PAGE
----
Consumers want service with a smile, literally. That’s the message of a Global Consumer Pulse Research report, “Digital Disconnect in Customer Engagement,” that Accenture Strategy is releasing today.

“Companies have lost sight of the importance of human interaction,” said Robert Wollan, senior managing director of advanced customer strategy at Accenture Strategy. “They wrongly assume that their digital-only customers are their most profitable and that customer service is a cost. They overinvest in digital technologies and channels and lose their most profitable customers ­— multichannel shoppers — who want experience in both digital and traditional channels.”

Accenture’s study found that 83 percent of U.S. consumers prefer dealing with human beings to solve customer service issues and get advice. Almost half – 45 percent – said they’d be willing to pay a higher price for better service.

Shopping center owners and their tenants will be happy to know that physical or in-store experiences are valued by consumers, with 65 percent choosing stores as the best channel for getting a personalized experience. Further, 46 percent said they are more willing to buy new or upgraded products when the receive face-to-face service compared with online.

Consumers have higher expectations in stores and online. They want digital to provide context and insight from analytics and provide convenience for speed. “The digital service you execute has to be the on the same level as that of stores,” Wollan said.

“U.S. companies have reached a tipping point in customers’ digital intensity and they need to rebalance their digital and traditional customer services investments if they want to improve loyalty, differentiate themselves and drive growth,” said Kevin Quiring, managing director of advanced customer strategy, North America Lead at Accenture Strategy.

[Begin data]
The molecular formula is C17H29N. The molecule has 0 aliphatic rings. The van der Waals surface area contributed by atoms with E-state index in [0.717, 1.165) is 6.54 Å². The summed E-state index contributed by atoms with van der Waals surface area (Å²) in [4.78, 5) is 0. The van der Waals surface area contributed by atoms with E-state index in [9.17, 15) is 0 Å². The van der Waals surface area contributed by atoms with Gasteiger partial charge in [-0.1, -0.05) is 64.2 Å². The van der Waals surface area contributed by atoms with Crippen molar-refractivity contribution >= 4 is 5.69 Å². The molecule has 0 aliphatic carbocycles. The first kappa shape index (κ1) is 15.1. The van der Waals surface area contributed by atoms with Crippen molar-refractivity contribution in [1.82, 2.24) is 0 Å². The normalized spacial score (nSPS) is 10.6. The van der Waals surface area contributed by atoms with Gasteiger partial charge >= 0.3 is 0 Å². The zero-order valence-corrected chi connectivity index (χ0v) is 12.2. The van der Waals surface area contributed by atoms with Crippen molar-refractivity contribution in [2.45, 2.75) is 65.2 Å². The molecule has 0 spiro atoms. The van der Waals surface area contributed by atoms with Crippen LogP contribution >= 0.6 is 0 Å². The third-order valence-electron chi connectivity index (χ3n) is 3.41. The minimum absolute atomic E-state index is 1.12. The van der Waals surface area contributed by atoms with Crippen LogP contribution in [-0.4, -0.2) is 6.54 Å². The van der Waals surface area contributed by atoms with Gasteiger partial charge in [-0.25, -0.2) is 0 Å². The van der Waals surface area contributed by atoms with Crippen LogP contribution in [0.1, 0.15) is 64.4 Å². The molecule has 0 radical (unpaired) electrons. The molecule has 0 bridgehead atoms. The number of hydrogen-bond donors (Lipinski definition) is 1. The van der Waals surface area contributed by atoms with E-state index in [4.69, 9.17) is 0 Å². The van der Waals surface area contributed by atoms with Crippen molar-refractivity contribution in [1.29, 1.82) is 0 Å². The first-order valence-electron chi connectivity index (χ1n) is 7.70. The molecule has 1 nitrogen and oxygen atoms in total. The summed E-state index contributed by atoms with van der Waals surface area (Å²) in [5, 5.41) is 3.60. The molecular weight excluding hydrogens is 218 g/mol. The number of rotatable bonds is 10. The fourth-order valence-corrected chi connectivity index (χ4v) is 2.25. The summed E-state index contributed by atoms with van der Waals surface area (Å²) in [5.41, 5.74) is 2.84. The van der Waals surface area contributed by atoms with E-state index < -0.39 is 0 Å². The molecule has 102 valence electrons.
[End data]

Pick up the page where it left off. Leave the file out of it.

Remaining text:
“[Retailers] abandon the human connection at their own risk and are facing the need to rebuild it to deliver the varied and tailored outcomes that customers demand.”

There’s plenty of room for improvement, with 81 percent of consumers saying that it’s frustrating to deal with retailers that make shopping difficult.

Social media has given voice to shoppers complaining about poor customer experiences. About 44 percent said they’ve vented on social channels.

The cost of unsatisfied consumers to retailers is steep. Sixty-eight percent of customers said that once they’re disillusioned with a retailer, they won’t go back.

Loyalty programs are on the rise, but many aren’t persuasive enough to retain customers dissatisfied with other aspects of a retailer. The best loyalty programs have different tiers that offer access to exclusive deals or exclusive products or services, Wollan said. Those that are strictly about discounts are margin-eroding propositions for retailers and not necessarily a win with consumers.

Like it or not, consumers will continue to hold retailers to increasingly higher standards. “We are in an age that’s absolutely defined by consumers raising expectations from one industry to the next without any consideration for the complexity of the businesses,” Wollan said. “You used to allow four to eight weeks for delivery of products. Then, a supply chain revolution emerged so we could have various tiers of shipping. Retailers rose to the challenge before and will rise to the challenge again.”